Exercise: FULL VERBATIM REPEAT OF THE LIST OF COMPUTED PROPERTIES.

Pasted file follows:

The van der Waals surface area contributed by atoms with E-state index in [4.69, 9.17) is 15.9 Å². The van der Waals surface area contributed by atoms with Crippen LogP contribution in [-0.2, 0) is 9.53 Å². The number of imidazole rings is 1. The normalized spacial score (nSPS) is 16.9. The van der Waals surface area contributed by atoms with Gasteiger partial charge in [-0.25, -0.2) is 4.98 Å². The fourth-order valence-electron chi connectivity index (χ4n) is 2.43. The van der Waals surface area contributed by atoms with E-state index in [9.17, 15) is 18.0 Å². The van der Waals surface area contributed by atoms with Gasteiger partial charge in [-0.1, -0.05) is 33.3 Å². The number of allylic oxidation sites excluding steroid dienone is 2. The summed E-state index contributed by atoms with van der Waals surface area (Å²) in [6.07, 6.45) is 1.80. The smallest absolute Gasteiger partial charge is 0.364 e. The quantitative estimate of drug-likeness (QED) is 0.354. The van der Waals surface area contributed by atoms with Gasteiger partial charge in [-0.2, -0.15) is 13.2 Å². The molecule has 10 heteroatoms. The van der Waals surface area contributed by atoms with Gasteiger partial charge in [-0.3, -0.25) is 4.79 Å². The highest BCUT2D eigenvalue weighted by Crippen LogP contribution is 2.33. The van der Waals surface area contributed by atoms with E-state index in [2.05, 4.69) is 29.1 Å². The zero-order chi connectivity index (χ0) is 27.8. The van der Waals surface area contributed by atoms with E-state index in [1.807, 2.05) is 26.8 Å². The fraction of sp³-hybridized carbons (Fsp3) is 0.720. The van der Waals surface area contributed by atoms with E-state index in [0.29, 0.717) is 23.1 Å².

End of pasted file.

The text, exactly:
The van der Waals surface area contributed by atoms with E-state index in [4.69, 9.17) is 15.9 Å². The van der Waals surface area contributed by atoms with Crippen LogP contribution in [-0.2, 0) is 9.53 Å². The number of imidazole rings is 1. The normalized spacial score (nSPS) is 16.9. The van der Waals surface area contributed by atoms with Gasteiger partial charge in [-0.25, -0.2) is 4.98 Å². The fourth-order valence-electron chi connectivity index (χ4n) is 2.43. The van der Waals surface area contributed by atoms with E-state index in [9.17, 15) is 18.0 Å². The van der Waals surface area contributed by atoms with Gasteiger partial charge in [-0.1, -0.05) is 33.3 Å². The number of allylic oxidation sites excluding steroid dienone is 2. The summed E-state index contributed by atoms with van der Waals surface area (Å²) in [6.07, 6.45) is 1.80. The smallest absolute Gasteiger partial charge is 0.364 e. The quantitative estimate of drug-likeness (QED) is 0.354. The van der Waals surface area contributed by atoms with Gasteiger partial charge in [-0.2, -0.15) is 13.2 Å². The molecule has 10 heteroatoms. The van der Waals surface area contributed by atoms with Gasteiger partial charge in [-0.3, -0.25) is 4.79 Å². The highest BCUT2D eigenvalue weighted by Crippen LogP contribution is 2.33. The van der Waals surface area contributed by atoms with E-state index in [2.05, 4.69) is 29.1 Å². The zero-order chi connectivity index (χ0) is 27.8. The van der Waals surface area contributed by atoms with E-state index in [1.807, 2.05) is 26.8 Å². The fraction of sp³-hybridized carbons (Fsp3) is 0.720. The van der Waals surface area contributed by atoms with E-state index in [0.29, 0.717) is 23.1 Å².